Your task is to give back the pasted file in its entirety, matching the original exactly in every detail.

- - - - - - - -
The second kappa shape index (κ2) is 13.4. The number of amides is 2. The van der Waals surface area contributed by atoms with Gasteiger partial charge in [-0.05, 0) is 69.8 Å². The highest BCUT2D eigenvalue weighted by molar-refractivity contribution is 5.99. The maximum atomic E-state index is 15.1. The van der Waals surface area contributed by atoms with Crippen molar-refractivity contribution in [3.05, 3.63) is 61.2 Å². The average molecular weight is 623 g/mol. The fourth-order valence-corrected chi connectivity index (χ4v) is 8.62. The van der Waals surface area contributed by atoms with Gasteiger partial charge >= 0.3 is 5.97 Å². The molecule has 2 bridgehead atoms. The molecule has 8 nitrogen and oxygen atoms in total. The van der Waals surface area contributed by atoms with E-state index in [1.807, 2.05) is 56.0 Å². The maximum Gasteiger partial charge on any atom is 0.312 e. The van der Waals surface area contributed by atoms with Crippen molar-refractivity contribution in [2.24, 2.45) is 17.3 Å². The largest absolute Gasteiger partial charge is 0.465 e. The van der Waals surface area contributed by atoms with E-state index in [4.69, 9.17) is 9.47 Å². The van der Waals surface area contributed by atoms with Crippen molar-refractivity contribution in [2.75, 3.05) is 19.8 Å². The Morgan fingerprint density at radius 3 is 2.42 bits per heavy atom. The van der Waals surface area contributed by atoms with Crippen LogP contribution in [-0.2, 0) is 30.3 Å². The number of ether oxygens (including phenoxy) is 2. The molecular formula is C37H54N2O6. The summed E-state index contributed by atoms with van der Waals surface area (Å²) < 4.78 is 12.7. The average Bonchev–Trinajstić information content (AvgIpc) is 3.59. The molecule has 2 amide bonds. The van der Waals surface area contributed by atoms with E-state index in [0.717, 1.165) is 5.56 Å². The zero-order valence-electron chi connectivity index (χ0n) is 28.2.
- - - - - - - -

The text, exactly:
The second kappa shape index (κ2) is 13.4. The number of amides is 2. The van der Waals surface area contributed by atoms with Gasteiger partial charge in [-0.05, 0) is 69.8 Å². The highest BCUT2D eigenvalue weighted by molar-refractivity contribution is 5.99. The maximum atomic E-state index is 15.1. The van der Waals surface area contributed by atoms with Crippen molar-refractivity contribution in [3.05, 3.63) is 61.2 Å². The average molecular weight is 623 g/mol. The fourth-order valence-corrected chi connectivity index (χ4v) is 8.62. The van der Waals surface area contributed by atoms with Gasteiger partial charge >= 0.3 is 5.97 Å². The molecule has 2 bridgehead atoms. The molecule has 8 nitrogen and oxygen atoms in total. The van der Waals surface area contributed by atoms with E-state index in [1.807, 2.05) is 56.0 Å². The maximum Gasteiger partial charge on any atom is 0.312 e. The van der Waals surface area contributed by atoms with Crippen molar-refractivity contribution in [2.24, 2.45) is 17.3 Å². The largest absolute Gasteiger partial charge is 0.465 e. The van der Waals surface area contributed by atoms with E-state index in [4.69, 9.17) is 9.47 Å². The van der Waals surface area contributed by atoms with Crippen molar-refractivity contribution in [2.75, 3.05) is 19.8 Å². The Morgan fingerprint density at radius 3 is 2.42 bits per heavy atom. The van der Waals surface area contributed by atoms with Crippen LogP contribution in [-0.2, 0) is 30.3 Å². The number of ether oxygens (including phenoxy) is 2. The molecular formula is C37H54N2O6. The summed E-state index contributed by atoms with van der Waals surface area (Å²) < 4.78 is 12.7. The average Bonchev–Trinajstić information content (AvgIpc) is 3.59. The molecule has 2 amide bonds. The van der Waals surface area contributed by atoms with E-state index in [0.717, 1.165) is 5.56 Å². The zero-order valence-electron chi connectivity index (χ0n) is 28.2.